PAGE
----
via Yale Climate Connections

USA - Mortgage Lenders Face Increasing Risks From Sea-Level Rise

As flooding grows more frequent, some smaller banks are shunning 30-year mortgages.

It was an eye-popping headline in the New York Times earlier this summer – “Rising Seas Threaten an American Institution: The 30-Year Mortgage.” The somewhat less-explosive point was that in an effort to avoid risks of climate change-caused defaults on mortgages – especially involving homes facing sea-level rise and increased flooding – banks have been selling off those mortgages.

And they’ve been selling them off to you and me.

More specifically, they’ve been selling them to Fannie Mae and Freddie Mac, the two big government-created private lenders that handle more than half the U.S. mortgage market. But it’s taxpayers who pick up the tab for Fannie and Freddie’s debts – like defaults if sea-level rise makes a home unlivable and the owner stops paying the mortgage.

This mortgage offloading has been chronicled over the past year or so in a few academic and think tank reports, largely noted by the wonk crowd and the New York Times, which also wrote a story about it last September based on an earlier, but similar report. That piece carried a more subdued headline – “Climate Risk in the Housing Market Has Echoes of Subprime Crisis, Study Finds.”

Spreading the misery of concentrated risk liability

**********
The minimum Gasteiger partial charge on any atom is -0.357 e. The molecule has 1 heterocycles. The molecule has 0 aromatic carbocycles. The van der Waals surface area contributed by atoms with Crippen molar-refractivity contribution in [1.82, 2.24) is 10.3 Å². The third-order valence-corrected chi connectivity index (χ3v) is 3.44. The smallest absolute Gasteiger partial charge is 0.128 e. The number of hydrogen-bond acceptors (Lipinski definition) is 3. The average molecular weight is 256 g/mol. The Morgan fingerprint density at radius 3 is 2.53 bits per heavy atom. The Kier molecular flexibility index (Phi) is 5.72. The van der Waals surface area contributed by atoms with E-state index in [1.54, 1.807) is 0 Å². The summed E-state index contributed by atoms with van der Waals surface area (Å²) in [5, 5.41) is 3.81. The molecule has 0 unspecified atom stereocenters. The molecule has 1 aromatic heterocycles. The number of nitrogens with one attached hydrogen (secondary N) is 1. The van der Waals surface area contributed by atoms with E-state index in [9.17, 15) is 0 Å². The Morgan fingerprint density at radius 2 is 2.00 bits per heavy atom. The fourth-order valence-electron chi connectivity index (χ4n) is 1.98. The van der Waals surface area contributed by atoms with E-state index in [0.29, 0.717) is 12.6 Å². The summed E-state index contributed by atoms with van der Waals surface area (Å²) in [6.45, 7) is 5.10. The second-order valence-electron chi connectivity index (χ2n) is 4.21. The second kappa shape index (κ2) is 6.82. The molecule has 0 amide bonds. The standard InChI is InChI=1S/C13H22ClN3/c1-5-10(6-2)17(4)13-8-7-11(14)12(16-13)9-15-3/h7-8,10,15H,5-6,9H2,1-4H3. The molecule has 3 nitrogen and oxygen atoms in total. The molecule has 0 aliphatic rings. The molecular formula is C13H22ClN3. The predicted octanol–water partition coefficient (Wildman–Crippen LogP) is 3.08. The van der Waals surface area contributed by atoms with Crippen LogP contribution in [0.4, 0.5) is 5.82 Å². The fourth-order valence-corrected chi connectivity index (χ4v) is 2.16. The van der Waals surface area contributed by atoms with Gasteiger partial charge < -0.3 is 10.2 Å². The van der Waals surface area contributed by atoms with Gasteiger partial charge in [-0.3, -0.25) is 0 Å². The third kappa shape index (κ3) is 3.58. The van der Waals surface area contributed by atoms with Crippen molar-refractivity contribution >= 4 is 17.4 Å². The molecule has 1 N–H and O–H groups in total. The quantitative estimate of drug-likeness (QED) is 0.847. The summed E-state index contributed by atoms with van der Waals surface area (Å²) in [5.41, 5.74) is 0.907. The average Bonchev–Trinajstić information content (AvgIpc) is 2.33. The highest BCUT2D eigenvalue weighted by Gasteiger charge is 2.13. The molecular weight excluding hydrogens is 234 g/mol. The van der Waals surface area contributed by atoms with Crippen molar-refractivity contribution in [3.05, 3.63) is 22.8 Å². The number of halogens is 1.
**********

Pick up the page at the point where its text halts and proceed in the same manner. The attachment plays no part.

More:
But the interesting thing is that economists aware of what’s been happening typically are saying: good move by those small banks. They’re getting rid of the risk and getting it into the hands of big financial institutions that can absorb it by spreading it around their pool of mortgages. In that way, the good ones can balance out the bad.

“The problem with smaller banks is that all of their customers are geographically concentrated,” says Gary Yohe, an environmental economist, recently retired from Wesleyan University. “A storm comes and all of those properties are going to be problematic.”

“It’s a good thing for banks. They’re being smarter about it.”

It comes down to this: A lot of entities involved in the housing and mortgage markets are doing risk management for themselves in the face of climate change, says Carolyn Kousky, executive director of the Wharton Risk Management Center at the University of Pennsylvania. “That’s good for the lender, but that doesn’t mean it’s sending the right signals down at the household level.”

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